Urban Agriculture, Part 2: Vertical Farms

According to the UN, the world’s population is expected to exceed 9 billion by 2050, and around 70% of us will be living in dense urban areas. With more mouths to feed and high demand for land, vertical farming is presented as a legitimate solution to maximise food production with minimum urban space. Reknown vertical farming advocate Dr. Dickson Despommier puts forward appealing benefits: lesser footprint related to transport or equipment, sustainable and organic production that avoids the use of pesticides or fertilizers, recycling water and waste, “no weather-related crop failures due to droughts, floods, pests”, all-year round production thanks to artificial lighting, more food security etc.

The conception of Despommier’s Vertical Farm in 1999 has stimulated the imagination of many architects and engineers around the world. Since there are no functioning examples of these futurist(ic) Hanging Gardens of Babylon yet, are these projects doomed to end up in sci-fi books? How are they supposed to work? Most vertical farms concepts rest on hydroponics technology, or the cultivation of plants in nutrient-rich water instead of soil, and aeroponics which grows plants using air or mist. Combined with light, these organic farming techniques allow to grow anything, any time.

In 2005, Gordon Graff started to work on the Sky Farm for downtown Toronto’s theatre district. This 58-floor building resting on the Omega Garden hydroponic system would be able to produce as much as a thousand acre farm, feeding 35 thousand people per year. The Sky Farm is power hungry but it is thought as part of a closed virtuous system. Giant dehumidifiers recapture the evaporation of water from plants, collected waste is transformed into gas, the carbon dioxide rich exhaust is converted to oxygen… “Nothing is wasted in this sophisticated system” that does not only provide for food but also “looks at all of the inputs, outputs and economics” as TreeHugger writes.

“A vertical farm must be able to produce enough food to cover the cost of its day to day operations and, ultimately, the capital cost of the building’s construction (or renovation). While this is clearly dependent on some factors outside the realm of architectonics, such as the market price of food and current state of grow-lighting technology, the physical arrangement of the building can have a profound impact.”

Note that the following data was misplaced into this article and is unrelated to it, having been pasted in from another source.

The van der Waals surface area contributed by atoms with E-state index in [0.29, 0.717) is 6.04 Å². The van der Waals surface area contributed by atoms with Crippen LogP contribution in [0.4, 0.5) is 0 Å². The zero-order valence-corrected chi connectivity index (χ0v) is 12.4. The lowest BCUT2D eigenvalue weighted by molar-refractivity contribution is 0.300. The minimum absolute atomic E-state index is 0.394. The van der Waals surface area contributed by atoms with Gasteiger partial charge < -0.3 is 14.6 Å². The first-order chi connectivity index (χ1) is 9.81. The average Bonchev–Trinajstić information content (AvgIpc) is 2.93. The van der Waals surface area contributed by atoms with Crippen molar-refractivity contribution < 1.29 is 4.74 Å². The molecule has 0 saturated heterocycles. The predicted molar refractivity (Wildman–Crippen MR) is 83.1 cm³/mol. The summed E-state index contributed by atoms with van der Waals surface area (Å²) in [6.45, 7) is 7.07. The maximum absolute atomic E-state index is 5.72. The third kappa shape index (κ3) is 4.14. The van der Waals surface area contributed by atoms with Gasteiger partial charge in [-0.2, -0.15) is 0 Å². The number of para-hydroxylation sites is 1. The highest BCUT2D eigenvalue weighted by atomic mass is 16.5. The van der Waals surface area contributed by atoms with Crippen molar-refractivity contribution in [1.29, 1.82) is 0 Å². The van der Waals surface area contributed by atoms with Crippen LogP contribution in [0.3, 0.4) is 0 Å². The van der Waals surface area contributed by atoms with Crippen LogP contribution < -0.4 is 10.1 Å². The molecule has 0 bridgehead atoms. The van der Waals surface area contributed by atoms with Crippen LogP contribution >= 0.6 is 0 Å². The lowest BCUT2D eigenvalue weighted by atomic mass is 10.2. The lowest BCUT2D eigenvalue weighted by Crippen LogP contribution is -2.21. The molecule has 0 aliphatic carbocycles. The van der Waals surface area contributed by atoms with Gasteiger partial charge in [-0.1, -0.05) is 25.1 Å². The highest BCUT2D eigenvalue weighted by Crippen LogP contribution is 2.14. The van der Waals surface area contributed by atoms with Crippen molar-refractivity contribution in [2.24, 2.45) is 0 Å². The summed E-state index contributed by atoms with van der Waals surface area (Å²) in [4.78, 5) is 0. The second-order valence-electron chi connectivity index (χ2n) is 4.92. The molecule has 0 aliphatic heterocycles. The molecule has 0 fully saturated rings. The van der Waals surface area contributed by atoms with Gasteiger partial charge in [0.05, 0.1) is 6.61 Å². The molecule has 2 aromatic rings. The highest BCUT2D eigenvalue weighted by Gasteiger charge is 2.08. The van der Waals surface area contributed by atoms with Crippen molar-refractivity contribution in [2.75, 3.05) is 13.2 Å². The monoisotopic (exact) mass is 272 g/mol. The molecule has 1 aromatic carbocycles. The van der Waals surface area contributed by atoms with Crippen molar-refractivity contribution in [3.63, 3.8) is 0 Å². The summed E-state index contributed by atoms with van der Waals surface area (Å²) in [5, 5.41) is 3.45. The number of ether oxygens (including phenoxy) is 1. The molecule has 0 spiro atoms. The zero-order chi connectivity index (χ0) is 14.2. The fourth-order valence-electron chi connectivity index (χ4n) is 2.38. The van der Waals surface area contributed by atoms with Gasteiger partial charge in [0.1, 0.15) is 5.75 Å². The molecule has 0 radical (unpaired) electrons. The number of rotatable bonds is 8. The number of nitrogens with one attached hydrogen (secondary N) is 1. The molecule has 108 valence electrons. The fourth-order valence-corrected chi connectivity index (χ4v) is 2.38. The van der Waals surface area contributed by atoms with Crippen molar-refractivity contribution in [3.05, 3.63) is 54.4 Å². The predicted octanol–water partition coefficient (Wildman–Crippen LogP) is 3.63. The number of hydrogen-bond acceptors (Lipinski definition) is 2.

The Sky Farm attaches much more importance to economic, environmental and security analysis than to eye-candy design of the exterior. However, many architects of vertical farms outdo each other in architectural elegance and imaginativeness to engage the audience with their invention and stand out in a popular trend. As Dr. Despommier says: “You want people to say, ‘I want that in my backyard’”.

London’s City Farmhouse by Bartlett School of Architecture graduate Catrina Stewart integrates agriculture and housing and reconciles architecture with humor. Visitors, attracted by the happy colours of the tower, and residents would donate faeces and urine which would generate electricity, compost and water for community gardens. Catrina Stewart writes about her project:

“Without its public toilets the community would not be able to survive. The more visitors the building can attract the more power, food and water will be produced. New public toilets will be erected across the borough in order to collect human waste to power the Farmhouses. New communities will begin to grow around the more popular public toilets, creating new Farmhouses. (…) Nothing in the Farmhouse is disposed of, everything is recycled and reused to fuel something else. Old and new technologies are used to harness energy and food from almost anything, animals are no longer used for their meat but rather as a source of energy. Cows are farmed for their methane gas, electric eels are kept as pets to power the elevators in the building and fruits are used to to power the street lights.”

More pictures and details about the project are available on The Funambulist. Vertical farms ideas need to solve major issues before becoming an economically viable reality but “recent developments in South Korea and the Netherlands might mean Despommier’s dream might not be as remote as critics say.” (Source: Der Spiegel.)

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